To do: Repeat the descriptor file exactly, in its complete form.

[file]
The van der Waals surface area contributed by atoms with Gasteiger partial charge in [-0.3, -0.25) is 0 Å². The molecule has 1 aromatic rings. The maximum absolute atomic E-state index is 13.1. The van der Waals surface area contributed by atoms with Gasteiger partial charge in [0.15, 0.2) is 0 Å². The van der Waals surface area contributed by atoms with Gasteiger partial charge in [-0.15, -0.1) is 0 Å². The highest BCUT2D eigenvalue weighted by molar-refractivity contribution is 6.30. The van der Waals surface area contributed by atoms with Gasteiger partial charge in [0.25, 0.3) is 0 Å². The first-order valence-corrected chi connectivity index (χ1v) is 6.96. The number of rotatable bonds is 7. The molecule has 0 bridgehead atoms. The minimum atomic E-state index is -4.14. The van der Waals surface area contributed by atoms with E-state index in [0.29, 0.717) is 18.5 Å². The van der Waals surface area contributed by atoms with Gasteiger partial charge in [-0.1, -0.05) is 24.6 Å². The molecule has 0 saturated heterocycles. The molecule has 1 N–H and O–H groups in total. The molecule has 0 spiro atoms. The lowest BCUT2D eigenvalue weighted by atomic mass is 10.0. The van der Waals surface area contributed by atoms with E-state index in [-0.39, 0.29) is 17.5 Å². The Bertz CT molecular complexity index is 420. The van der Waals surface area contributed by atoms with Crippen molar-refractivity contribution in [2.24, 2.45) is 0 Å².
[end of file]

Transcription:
The van der Waals surface area contributed by atoms with Gasteiger partial charge in [-0.3, -0.25) is 0 Å². The molecule has 1 aromatic rings. The maximum absolute atomic E-state index is 13.1. The van der Waals surface area contributed by atoms with Gasteiger partial charge in [0.15, 0.2) is 0 Å². The van der Waals surface area contributed by atoms with Gasteiger partial charge in [-0.15, -0.1) is 0 Å². The highest BCUT2D eigenvalue weighted by molar-refractivity contribution is 6.30. The van der Waals surface area contributed by atoms with Gasteiger partial charge in [0.25, 0.3) is 0 Å². The first-order valence-corrected chi connectivity index (χ1v) is 6.96. The number of rotatable bonds is 7. The molecule has 0 bridgehead atoms. The minimum atomic E-state index is -4.14. The van der Waals surface area contributed by atoms with E-state index in [0.29, 0.717) is 18.5 Å². The van der Waals surface area contributed by atoms with Gasteiger partial charge in [-0.1, -0.05) is 24.6 Å². The molecule has 0 saturated heterocycles. The molecule has 1 N–H and O–H groups in total. The molecule has 0 spiro atoms. The lowest BCUT2D eigenvalue weighted by atomic mass is 10.0. The van der Waals surface area contributed by atoms with E-state index in [-0.39, 0.29) is 17.5 Å². The Bertz CT molecular complexity index is 420. The van der Waals surface area contributed by atoms with Crippen molar-refractivity contribution in [2.24, 2.45) is 0 Å².